Dr Muiris Houston on the Cobh tragedy
Psychiatrists' risk assessments are not an exact science
It is routine practice for the person to be admitted to the Central Mental Hospital in Dundrum for assessment
The awful tragedy in Cobh, Co Cork, which has left a couple dead and their daughter critically ill, involved mental health issues. Michael Greaney, the deceased man, was briefly a patient earlier this year in the Central Mental Hospital, where he had been remanded by a judge at Cork Central Criminal Court following a verdict of not guilty by reason of insanity (NGBRI). The verdict came at the end of a trial where he was accused of assault and false imprisonment.
Under the Criminal Law (Insanity) Act 2006, an accused may be found not guilty by reason of insanity if they are suffering from a mental disorder which was such as to render them not responsible for a criminal act if a consultant psychiatrist testifies that: they did not know the nature and quality of the act; or did not know what they were doing was wrong; or were unable to refrain from committing the act.
Designated centreSection 5 of the Act states that where someone who is the subject of a NGBRI verdict “may be in need of inpatient care or treatment in a designated centre, the court may commit that person to a specified designated centre for a period of not more than 14 days and direct that during such period he or she be examined by an approved medical officer at that centre”.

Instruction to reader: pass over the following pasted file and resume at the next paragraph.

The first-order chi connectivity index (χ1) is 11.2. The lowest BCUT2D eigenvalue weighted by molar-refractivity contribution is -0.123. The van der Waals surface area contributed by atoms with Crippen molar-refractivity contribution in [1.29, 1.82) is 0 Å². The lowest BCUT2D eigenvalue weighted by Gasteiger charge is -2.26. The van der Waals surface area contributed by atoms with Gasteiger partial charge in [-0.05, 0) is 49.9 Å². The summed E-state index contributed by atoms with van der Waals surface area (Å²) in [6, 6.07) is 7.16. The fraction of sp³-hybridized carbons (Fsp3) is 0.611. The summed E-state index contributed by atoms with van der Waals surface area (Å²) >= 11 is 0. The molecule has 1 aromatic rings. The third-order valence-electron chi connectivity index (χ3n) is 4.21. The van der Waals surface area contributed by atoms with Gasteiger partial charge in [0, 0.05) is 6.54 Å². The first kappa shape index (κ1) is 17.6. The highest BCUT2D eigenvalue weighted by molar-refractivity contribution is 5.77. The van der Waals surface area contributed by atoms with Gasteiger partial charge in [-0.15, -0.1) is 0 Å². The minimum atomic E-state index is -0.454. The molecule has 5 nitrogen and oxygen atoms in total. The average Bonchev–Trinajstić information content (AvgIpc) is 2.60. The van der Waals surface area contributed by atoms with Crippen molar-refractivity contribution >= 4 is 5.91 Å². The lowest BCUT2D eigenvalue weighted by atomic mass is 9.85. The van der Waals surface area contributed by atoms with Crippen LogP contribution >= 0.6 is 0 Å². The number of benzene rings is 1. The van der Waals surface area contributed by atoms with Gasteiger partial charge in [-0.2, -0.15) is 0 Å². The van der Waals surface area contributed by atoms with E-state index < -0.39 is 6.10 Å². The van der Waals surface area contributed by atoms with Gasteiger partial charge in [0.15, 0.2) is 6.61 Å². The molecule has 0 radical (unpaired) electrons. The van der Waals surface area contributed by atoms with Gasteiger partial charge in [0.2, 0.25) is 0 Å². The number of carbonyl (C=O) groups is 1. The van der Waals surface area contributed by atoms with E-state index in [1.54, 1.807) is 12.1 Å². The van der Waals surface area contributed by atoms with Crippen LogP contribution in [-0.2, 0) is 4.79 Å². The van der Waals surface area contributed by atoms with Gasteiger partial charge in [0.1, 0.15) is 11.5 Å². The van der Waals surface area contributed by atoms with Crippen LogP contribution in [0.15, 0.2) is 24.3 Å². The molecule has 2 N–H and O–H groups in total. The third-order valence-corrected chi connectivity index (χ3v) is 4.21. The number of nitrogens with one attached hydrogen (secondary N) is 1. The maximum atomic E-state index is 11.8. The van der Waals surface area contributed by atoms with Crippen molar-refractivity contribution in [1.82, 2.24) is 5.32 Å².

It is routine practice for the person to be admitted to the Central Mental Hospital in Dundrum for assessment and for a consultant forensic psychiatrist there to report back to the court within the two-week period. The detailed assessment, carried out by a multidisciplinary team, will not only make a diagnosis of the mental condition, but crucially will decide if the patient requires admission to the hospital for treatment.
Local servicesIn the case of Mr Greaney, it appears he was deemed not to require inpatient treatment and this was subsequently communicated to the judge. The court is likely to have discharged him to local psychiatric services for treatment. This judicial order may have included specific conditions; for example, as to where he could travel, who he could be in contact with and where he could live.
It would have been open to Mr Greaney and his legal team to return to the court to look for a change in any of these conditions; in this scenario a judge is likely to be guided by updated reports from the local psychiatric service as to whether any relaxation in restrictions would aid his recovery as well as some guidance as to the risk posed by any change in conditions to the person originally assaulted.
Risk assessment is not an exact science. Despite the utmost legal and medical professionalism, a tragic outcome may still occur, leaving many victims in its wake.